Congress has passed legislation requiring lobbyists to report electronically what they spend to influence lawmakers. House Members and candidates, along with House and national party committees, have been required to report contributions and expenditures electronically since 2001 and independent 527 political committees since 2003.
What’s missing here? The Senate. Senators, Senate candidates and Senate campaign committees still report on paper, and the process is so cumbersome and slow that watchdog groups, the media and the public can’t find out who’s giving and who’s getting until weeks after key votes and elections — not within 24 hours, as is the case with the House and others.
The Senate process would be comical if it weren’t so purposefully deceptive. Senate campaigns and committees are fully computerized, but instead of downloading their data to the Federal Election Commission, they print their records out and mail them to the Office of the Secretary of the Senate. That alone wastes several days past the required filing time. Then, the Secretary’s office scans each page back into digital images to be e-mailed to the FEC.
There, the files are downloaded, printed and collated. Last year, the Los Angeles Times reported, Senate Democrats’ reports consumed 5,487 pages and Republican reports, 4,650 pages — nine to 11 hours’ worth of printing time at the FEC.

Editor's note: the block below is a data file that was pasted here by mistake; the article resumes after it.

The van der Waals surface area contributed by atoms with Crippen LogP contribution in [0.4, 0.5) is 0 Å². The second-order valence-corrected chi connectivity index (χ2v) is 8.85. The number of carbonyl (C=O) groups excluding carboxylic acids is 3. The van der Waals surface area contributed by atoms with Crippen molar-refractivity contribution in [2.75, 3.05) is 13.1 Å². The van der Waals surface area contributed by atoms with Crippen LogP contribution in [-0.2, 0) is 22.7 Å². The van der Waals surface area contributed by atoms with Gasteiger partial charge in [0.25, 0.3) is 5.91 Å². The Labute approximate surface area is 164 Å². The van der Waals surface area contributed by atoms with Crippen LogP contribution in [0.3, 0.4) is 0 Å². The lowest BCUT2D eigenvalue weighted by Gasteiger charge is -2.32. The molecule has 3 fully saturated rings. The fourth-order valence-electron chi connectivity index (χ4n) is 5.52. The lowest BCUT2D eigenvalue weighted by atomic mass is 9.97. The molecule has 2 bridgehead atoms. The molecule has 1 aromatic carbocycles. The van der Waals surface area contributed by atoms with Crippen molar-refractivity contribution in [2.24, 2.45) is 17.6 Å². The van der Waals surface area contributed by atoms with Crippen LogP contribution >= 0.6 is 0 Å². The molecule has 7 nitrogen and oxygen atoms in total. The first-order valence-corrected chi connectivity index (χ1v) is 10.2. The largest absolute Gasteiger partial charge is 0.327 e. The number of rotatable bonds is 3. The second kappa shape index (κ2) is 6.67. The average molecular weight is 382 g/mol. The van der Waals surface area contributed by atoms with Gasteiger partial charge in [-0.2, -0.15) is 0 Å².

But wait, we’re not done yet. The back-on-paper files are then couriered to Fredericksburg, Va., where a private contractor, ILM Corp., employs workers to type the information back into a computer — costing taxpayers $250,000 per year. The information is then transmitted electronically back to the FEC for posting on the Internet.
At long last, contribution data is available for study and categorizing on Web sites such as PoliticalMoneyLine and OpenSecrets.org. But it’s weeks late and expenditure data never gets posted.
Sens. Russ Feingold (D-Wis.) and John McCain (R-Ariz.) first introduced legislation to change this ridiculous system in 2003. It didn’t happen, according to Steve Weissman of the Campaign Finance Institute, because now-Senate Minority Leader Mitch McConnell (R-Ky.) blocked it. The Louisville Courier-Journal reported that McConnell argued he didn’t want nosy watchdogs and opponents to be able to type in a search for “Enron” and find out instantly who received contributions from the disgraced energy giant.
Feingold is back again with S. 223, now joined by Sen. Thad Cochran (R-Miss.) as chief sponsor along with 26 others, including McCain. The bill has been referred to the Senate Rules and Administration Committee, and its chairwoman, Sen. Dianne Feinstein (D-Calif.), has endorsed the bill. Yet no hearing or markup is scheduled.
Senate Majority Leader Harry Reid (D-Nev.) says he’s for reform, but when Feingold offered his bill as an amendment to lobbying reform legislation, Reid rejected it as a non-germane “campaign finance reform measure,” even though candidate travel aboard corporate jets was covered in the bill. The only way to prove that Democrats, as well as Republicans, don’t favor perpetuation of the indefensible is to move on this bill, and soon.